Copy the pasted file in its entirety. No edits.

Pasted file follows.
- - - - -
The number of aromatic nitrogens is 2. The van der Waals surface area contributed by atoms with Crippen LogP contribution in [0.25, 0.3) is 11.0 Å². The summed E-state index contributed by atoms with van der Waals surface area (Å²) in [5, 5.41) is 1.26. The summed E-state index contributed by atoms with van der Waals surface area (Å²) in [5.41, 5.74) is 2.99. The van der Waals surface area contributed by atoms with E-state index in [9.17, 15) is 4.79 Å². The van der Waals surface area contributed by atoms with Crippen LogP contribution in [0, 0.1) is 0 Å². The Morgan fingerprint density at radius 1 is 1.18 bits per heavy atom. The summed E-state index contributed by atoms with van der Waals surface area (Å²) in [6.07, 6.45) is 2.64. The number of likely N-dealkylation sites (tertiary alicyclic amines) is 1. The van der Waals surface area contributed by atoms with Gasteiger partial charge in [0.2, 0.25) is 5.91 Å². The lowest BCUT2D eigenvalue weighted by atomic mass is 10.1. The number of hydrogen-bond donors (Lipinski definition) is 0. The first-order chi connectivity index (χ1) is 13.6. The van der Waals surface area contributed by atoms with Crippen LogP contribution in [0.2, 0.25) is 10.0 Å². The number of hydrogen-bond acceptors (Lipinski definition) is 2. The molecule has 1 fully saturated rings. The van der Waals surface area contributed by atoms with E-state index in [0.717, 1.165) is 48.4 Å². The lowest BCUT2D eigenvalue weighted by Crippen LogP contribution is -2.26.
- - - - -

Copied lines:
The number of aromatic nitrogens is 2. The van der Waals surface area contributed by atoms with Crippen LogP contribution in [0.25, 0.3) is 11.0 Å². The summed E-state index contributed by atoms with van der Waals surface area (Å²) in [5, 5.41) is 1.26. The summed E-state index contributed by atoms with van der Waals surface area (Å²) in [5.41, 5.74) is 2.99. The van der Waals surface area contributed by atoms with E-state index in [9.17, 15) is 4.79 Å². The van der Waals surface area contributed by atoms with Crippen LogP contribution in [0, 0.1) is 0 Å². The Morgan fingerprint density at radius 1 is 1.18 bits per heavy atom. The summed E-state index contributed by atoms with van der Waals surface area (Å²) in [6.07, 6.45) is 2.64. The number of likely N-dealkylation sites (tertiary alicyclic amines) is 1. The van der Waals surface area contributed by atoms with Gasteiger partial charge in [0.2, 0.25) is 5.91 Å². The lowest BCUT2D eigenvalue weighted by atomic mass is 10.1. The number of hydrogen-bond donors (Lipinski definition) is 0. The first-order chi connectivity index (χ1) is 13.6. The van der Waals surface area contributed by atoms with Crippen LogP contribution in [0.2, 0.25) is 10.0 Å². The number of hydrogen-bond acceptors (Lipinski definition) is 2. The molecule has 1 fully saturated rings. The van der Waals surface area contributed by atoms with E-state index in [0.717, 1.165) is 48.4 Å². The lowest BCUT2D eigenvalue weighted by Crippen LogP contribution is -2.26.